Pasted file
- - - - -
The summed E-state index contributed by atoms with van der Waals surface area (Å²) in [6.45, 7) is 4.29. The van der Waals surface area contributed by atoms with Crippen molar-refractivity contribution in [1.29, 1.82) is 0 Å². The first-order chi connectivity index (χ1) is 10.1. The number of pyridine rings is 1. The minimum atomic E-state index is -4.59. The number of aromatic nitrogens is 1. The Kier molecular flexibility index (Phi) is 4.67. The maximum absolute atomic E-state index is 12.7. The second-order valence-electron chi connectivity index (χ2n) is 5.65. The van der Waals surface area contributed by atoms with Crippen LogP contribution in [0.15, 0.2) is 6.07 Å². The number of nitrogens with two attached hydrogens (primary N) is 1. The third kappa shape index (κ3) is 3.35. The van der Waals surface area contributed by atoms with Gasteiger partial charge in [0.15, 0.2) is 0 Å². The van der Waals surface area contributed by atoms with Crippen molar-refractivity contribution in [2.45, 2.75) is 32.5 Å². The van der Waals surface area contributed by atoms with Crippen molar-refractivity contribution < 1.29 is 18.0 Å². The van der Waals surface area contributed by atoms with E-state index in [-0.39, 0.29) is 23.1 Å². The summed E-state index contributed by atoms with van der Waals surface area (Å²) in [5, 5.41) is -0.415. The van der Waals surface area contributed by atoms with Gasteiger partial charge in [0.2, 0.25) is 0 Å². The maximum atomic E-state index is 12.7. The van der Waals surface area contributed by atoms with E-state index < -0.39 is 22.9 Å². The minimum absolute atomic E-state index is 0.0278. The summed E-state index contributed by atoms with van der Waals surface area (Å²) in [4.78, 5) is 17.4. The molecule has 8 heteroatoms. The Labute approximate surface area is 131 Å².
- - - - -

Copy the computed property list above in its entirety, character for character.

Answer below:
The summed E-state index contributed by atoms with van der Waals surface area (Å²) in [6.45, 7) is 4.29. The van der Waals surface area contributed by atoms with Crippen molar-refractivity contribution in [1.29, 1.82) is 0 Å². The first-order chi connectivity index (χ1) is 10.1. The number of pyridine rings is 1. The minimum atomic E-state index is -4.59. The number of aromatic nitrogens is 1. The Kier molecular flexibility index (Phi) is 4.67. The maximum absolute atomic E-state index is 12.7. The second-order valence-electron chi connectivity index (χ2n) is 5.65. The van der Waals surface area contributed by atoms with Crippen LogP contribution in [0.15, 0.2) is 6.07 Å². The number of nitrogens with two attached hydrogens (primary N) is 1. The third kappa shape index (κ3) is 3.35. The van der Waals surface area contributed by atoms with Gasteiger partial charge in [0.15, 0.2) is 0 Å². The van der Waals surface area contributed by atoms with Crippen molar-refractivity contribution in [2.45, 2.75) is 32.5 Å². The van der Waals surface area contributed by atoms with Crippen molar-refractivity contribution < 1.29 is 18.0 Å². The van der Waals surface area contributed by atoms with E-state index in [-0.39, 0.29) is 23.1 Å². The summed E-state index contributed by atoms with van der Waals surface area (Å²) in [5, 5.41) is -0.415. The van der Waals surface area contributed by atoms with Gasteiger partial charge in [0.2, 0.25) is 0 Å². The maximum atomic E-state index is 12.7. The van der Waals surface area contributed by atoms with E-state index < -0.39 is 22.9 Å². The minimum absolute atomic E-state index is 0.0278. The summed E-state index contributed by atoms with van der Waals surface area (Å²) in [4.78, 5) is 17.4. The molecule has 8 heteroatoms. The Labute approximate surface area is 131 Å².